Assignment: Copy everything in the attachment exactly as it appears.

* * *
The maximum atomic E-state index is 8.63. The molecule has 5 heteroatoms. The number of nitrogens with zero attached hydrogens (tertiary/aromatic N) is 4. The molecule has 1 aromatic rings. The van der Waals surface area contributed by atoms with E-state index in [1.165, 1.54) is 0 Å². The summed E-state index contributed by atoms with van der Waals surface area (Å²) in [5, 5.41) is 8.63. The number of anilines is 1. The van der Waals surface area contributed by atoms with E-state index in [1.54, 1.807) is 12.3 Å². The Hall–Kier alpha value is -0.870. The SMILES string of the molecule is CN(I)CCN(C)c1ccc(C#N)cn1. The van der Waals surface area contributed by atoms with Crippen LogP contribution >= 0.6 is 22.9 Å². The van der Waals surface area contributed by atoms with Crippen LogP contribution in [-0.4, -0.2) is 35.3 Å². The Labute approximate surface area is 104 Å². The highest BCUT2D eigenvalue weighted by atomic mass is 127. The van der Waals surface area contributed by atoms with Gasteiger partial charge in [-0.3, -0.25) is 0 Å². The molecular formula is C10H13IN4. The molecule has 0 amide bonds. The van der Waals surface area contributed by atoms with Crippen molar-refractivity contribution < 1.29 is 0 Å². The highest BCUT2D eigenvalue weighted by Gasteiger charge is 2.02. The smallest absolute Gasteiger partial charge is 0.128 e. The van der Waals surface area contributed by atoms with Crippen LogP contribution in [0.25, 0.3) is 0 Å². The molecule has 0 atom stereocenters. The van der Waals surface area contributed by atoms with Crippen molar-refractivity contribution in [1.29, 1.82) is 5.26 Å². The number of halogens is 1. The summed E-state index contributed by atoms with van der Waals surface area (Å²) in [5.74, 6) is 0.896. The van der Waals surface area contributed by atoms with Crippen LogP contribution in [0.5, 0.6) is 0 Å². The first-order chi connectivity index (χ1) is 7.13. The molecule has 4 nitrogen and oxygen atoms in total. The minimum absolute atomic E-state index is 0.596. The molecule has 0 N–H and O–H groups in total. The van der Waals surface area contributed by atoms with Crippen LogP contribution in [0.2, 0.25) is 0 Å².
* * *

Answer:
The maximum atomic E-state index is 8.63. The molecule has 5 heteroatoms. The number of nitrogens with zero attached hydrogens (tertiary/aromatic N) is 4. The molecule has 1 aromatic rings. The van der Waals surface area contributed by atoms with E-state index in [1.165, 1.54) is 0 Å². The summed E-state index contributed by atoms with van der Waals surface area (Å²) in [5, 5.41) is 8.63. The number of anilines is 1. The van der Waals surface area contributed by atoms with E-state index in [1.54, 1.807) is 12.3 Å². The Hall–Kier alpha value is -0.870. The SMILES string of the molecule is CN(I)CCN(C)c1ccc(C#N)cn1. The van der Waals surface area contributed by atoms with Crippen LogP contribution >= 0.6 is 22.9 Å². The van der Waals surface area contributed by atoms with Crippen LogP contribution in [-0.4, -0.2) is 35.3 Å². The Labute approximate surface area is 104 Å². The highest BCUT2D eigenvalue weighted by atomic mass is 127. The van der Waals surface area contributed by atoms with Gasteiger partial charge in [-0.3, -0.25) is 0 Å². The molecular formula is C10H13IN4. The molecule has 0 amide bonds. The van der Waals surface area contributed by atoms with Crippen molar-refractivity contribution < 1.29 is 0 Å². The highest BCUT2D eigenvalue weighted by Gasteiger charge is 2.02. The smallest absolute Gasteiger partial charge is 0.128 e. The van der Waals surface area contributed by atoms with Crippen LogP contribution in [0.25, 0.3) is 0 Å². The molecule has 0 atom stereocenters. The van der Waals surface area contributed by atoms with Crippen molar-refractivity contribution in [1.29, 1.82) is 5.26 Å². The number of halogens is 1. The summed E-state index contributed by atoms with van der Waals surface area (Å²) in [5.74, 6) is 0.896. The van der Waals surface area contributed by atoms with Crippen LogP contribution in [0.5, 0.6) is 0 Å². The first-order chi connectivity index (χ1) is 7.13. The molecule has 4 nitrogen and oxygen atoms in total. The minimum absolute atomic E-state index is 0.596. The molecule has 0 N–H and O–H groups in total. The van der Waals surface area contributed by atoms with Crippen LogP contribution in [0.2, 0.25) is 0 Å².